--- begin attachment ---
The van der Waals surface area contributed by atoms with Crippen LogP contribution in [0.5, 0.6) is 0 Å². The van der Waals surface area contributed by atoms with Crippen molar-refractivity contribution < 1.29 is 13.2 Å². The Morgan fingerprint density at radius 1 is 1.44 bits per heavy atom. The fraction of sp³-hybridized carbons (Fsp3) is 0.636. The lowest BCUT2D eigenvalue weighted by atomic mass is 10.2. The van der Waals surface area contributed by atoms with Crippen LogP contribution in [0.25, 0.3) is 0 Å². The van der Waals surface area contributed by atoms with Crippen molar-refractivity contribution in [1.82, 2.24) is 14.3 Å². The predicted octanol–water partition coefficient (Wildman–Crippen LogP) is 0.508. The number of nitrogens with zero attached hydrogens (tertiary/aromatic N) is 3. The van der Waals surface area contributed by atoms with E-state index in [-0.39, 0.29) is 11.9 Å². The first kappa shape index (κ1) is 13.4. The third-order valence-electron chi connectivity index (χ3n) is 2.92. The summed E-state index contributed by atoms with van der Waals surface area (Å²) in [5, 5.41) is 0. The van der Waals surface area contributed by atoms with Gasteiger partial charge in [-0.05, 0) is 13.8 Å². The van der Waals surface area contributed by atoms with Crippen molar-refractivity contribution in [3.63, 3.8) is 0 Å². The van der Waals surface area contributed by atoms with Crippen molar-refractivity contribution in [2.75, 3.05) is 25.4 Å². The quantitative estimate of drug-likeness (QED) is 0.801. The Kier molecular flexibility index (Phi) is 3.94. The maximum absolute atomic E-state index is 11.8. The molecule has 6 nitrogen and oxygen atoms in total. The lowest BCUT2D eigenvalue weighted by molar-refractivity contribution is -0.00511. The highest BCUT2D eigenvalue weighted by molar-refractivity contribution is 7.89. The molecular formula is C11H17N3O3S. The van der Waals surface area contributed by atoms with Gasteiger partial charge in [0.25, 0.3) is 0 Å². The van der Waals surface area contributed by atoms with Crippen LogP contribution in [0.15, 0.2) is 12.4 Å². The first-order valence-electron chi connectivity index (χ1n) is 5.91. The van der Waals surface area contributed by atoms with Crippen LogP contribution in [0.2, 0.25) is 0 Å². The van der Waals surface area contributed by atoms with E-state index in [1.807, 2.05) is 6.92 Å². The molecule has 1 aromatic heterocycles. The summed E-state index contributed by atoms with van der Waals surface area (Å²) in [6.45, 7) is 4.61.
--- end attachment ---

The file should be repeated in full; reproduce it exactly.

The van der Waals surface area contributed by atoms with Crippen LogP contribution in [0.5, 0.6) is 0 Å². The van der Waals surface area contributed by atoms with Crippen molar-refractivity contribution < 1.29 is 13.2 Å². The Morgan fingerprint density at radius 1 is 1.44 bits per heavy atom. The fraction of sp³-hybridized carbons (Fsp3) is 0.636. The lowest BCUT2D eigenvalue weighted by atomic mass is 10.2. The van der Waals surface area contributed by atoms with Crippen LogP contribution in [0.25, 0.3) is 0 Å². The van der Waals surface area contributed by atoms with Crippen molar-refractivity contribution in [1.82, 2.24) is 14.3 Å². The predicted octanol–water partition coefficient (Wildman–Crippen LogP) is 0.508. The number of nitrogens with zero attached hydrogens (tertiary/aromatic N) is 3. The van der Waals surface area contributed by atoms with E-state index in [-0.39, 0.29) is 11.9 Å². The first kappa shape index (κ1) is 13.4. The third-order valence-electron chi connectivity index (χ3n) is 2.92. The summed E-state index contributed by atoms with van der Waals surface area (Å²) in [5, 5.41) is 0. The van der Waals surface area contributed by atoms with Gasteiger partial charge in [-0.05, 0) is 13.8 Å². The van der Waals surface area contributed by atoms with Crippen molar-refractivity contribution in [3.63, 3.8) is 0 Å². The van der Waals surface area contributed by atoms with Crippen molar-refractivity contribution in [2.75, 3.05) is 25.4 Å². The quantitative estimate of drug-likeness (QED) is 0.801. The Kier molecular flexibility index (Phi) is 3.94. The maximum absolute atomic E-state index is 11.8. The molecule has 6 nitrogen and oxygen atoms in total. The lowest BCUT2D eigenvalue weighted by molar-refractivity contribution is -0.00511. The highest BCUT2D eigenvalue weighted by molar-refractivity contribution is 7.89. The molecular formula is C11H17N3O3S. The van der Waals surface area contributed by atoms with Gasteiger partial charge in [0.25, 0.3) is 0 Å². The van der Waals surface area contributed by atoms with Crippen LogP contribution in [0.15, 0.2) is 12.4 Å². The first-order valence-electron chi connectivity index (χ1n) is 5.91. The van der Waals surface area contributed by atoms with Crippen LogP contribution in [0.2, 0.25) is 0 Å². The van der Waals surface area contributed by atoms with E-state index in [1.807, 2.05) is 6.92 Å². The molecule has 1 aromatic heterocycles. The summed E-state index contributed by atoms with van der Waals surface area (Å²) in [6.45, 7) is 4.61.